Coffee — Still a classic, coffee (in its many forms) is a perfect pairing for cigars. Coffee in the morning with a mild cigar is a great pairing, same for a Cuban coffee in the afternoon or evening. If you don’t want caffeine late at night give decaf a try. (My bias against decaf stopped me from drinking it for years, but lately I’ve found some excellent decaf roasts from a local coffee shop.)

Patrick S

photo credit: Stogie Guys

Cigar Tip: Turn Your Zippo into a Cigar Torch with a Zippo Butane Insert

14 Oct 2019

It’s well-known that a standard Zippo lighter uses lighter fluid as its fuel. It is also widely understood—among cigar enthusiasts, anyway—that lighter fluid is ill-suited for cigars. This is because, unlike butane, the preferred cigar ignition fuel, lighter fluid (naphtha) contains chemicals and odors that may alter the taste of your fine cigar. You should avoid it, much like you would avoid using a stovetop, a candle, or paper matches.

In order to modify a Zippo lighter for cigars, the first thing you’ll need is… well… a Zippo lighter. Mine comes courtesy of Zippo from the new Woodchuck USA collection. There are eight lighters in the series, each available in brushed chrome with wooden “emblems” on the front and back. Woodchuck has a “buy one plant one” policy, so each lighter sold contributes to the restoration of forests. Mine, a Compass that retails for $45.95, came with a “find your tree” code that can be entered at the Woodchuck website to see where my lighter’s corresponding tree was planted. In my case, it’s Villamatsa, Madagascar.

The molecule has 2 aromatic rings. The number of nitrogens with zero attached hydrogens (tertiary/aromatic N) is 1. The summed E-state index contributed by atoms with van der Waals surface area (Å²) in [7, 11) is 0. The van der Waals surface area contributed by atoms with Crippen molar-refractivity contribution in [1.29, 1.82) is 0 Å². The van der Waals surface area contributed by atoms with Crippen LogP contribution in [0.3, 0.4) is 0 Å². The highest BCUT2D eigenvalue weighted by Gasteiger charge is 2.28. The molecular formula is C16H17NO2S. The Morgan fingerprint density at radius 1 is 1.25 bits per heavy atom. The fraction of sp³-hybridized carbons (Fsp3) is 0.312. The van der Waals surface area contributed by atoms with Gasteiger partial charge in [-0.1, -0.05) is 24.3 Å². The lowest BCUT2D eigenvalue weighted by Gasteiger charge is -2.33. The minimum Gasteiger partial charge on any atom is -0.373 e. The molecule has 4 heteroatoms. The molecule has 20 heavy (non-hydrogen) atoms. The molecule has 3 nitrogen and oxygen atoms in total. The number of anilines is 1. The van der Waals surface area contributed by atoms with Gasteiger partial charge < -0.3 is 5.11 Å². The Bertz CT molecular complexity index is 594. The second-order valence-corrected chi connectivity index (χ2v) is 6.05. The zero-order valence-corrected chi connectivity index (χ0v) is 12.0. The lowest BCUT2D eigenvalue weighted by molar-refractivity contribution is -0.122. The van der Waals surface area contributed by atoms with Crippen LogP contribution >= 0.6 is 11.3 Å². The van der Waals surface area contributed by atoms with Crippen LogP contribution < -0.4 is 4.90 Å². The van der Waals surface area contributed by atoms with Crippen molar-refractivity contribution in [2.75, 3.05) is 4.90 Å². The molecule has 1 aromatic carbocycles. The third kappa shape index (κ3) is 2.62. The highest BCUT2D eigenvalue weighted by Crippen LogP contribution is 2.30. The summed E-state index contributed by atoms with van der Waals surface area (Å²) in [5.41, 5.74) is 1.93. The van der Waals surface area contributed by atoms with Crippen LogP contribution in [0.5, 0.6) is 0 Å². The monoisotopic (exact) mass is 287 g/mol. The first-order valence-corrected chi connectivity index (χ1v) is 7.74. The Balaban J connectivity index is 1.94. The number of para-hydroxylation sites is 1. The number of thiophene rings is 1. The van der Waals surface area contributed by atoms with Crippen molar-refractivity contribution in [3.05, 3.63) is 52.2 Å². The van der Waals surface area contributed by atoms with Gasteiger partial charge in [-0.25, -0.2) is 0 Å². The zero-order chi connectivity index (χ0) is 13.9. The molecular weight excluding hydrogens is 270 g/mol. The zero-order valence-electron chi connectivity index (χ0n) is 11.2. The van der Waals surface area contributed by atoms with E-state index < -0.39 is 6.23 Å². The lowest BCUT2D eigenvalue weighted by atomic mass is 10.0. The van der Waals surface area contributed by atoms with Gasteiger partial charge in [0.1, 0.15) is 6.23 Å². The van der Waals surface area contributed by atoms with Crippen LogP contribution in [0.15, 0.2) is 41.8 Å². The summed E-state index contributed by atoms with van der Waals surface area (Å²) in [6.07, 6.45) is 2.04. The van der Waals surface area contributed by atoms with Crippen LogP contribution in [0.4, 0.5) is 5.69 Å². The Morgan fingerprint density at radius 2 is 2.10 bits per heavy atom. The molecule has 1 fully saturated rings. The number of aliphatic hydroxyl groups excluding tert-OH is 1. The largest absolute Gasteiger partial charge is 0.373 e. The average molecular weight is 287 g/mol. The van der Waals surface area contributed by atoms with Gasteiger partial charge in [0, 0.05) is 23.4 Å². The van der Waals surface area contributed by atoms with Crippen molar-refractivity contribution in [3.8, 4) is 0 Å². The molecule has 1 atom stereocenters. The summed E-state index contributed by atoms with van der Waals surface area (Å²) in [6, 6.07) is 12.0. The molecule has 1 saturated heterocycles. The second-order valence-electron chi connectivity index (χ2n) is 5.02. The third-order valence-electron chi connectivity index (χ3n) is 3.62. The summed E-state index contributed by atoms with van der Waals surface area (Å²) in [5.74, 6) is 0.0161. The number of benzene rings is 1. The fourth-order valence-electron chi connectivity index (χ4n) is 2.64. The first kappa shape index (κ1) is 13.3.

Inside the decorative Compass shell is a standard Zippo lighter fluid insert. Removing this is as easy as sliding it out of its chrome shell.

When it comes to replacing it, you have two options: a single-flame butane insert, and a double-flame. The former retails for $14.95, and the latter for $16.95. Both are metal, guaranteed for two years, and—once inserted—equipped with the familiar Zippo snap action.

Out of its package, the double-flame butane insert looks like this. It can be filled (and re-filled) with butane via a valve on the bottom, much the same way you’d fill any butane torch. This is also where you’d adjust the flame size with a small flathead screwdriver.

Installing the butane insert is, as you’ve probably guessed, just as easy as sliding it back into the shell. What you end up with is a stylish, simple, reliable, well-functioning torch. At $62.90 assembled (for the double torch, which is my personal preference) this definitely isn’t the cheapest way to light a cigar. But it’s got to be one of the sharpest. What’s more, and while I’m happy to report back later after I’ve used this for several months, I have every reason to believe this will be a reliable torch for many cigars to come.

Patrick A

photo credit: Stogie Guys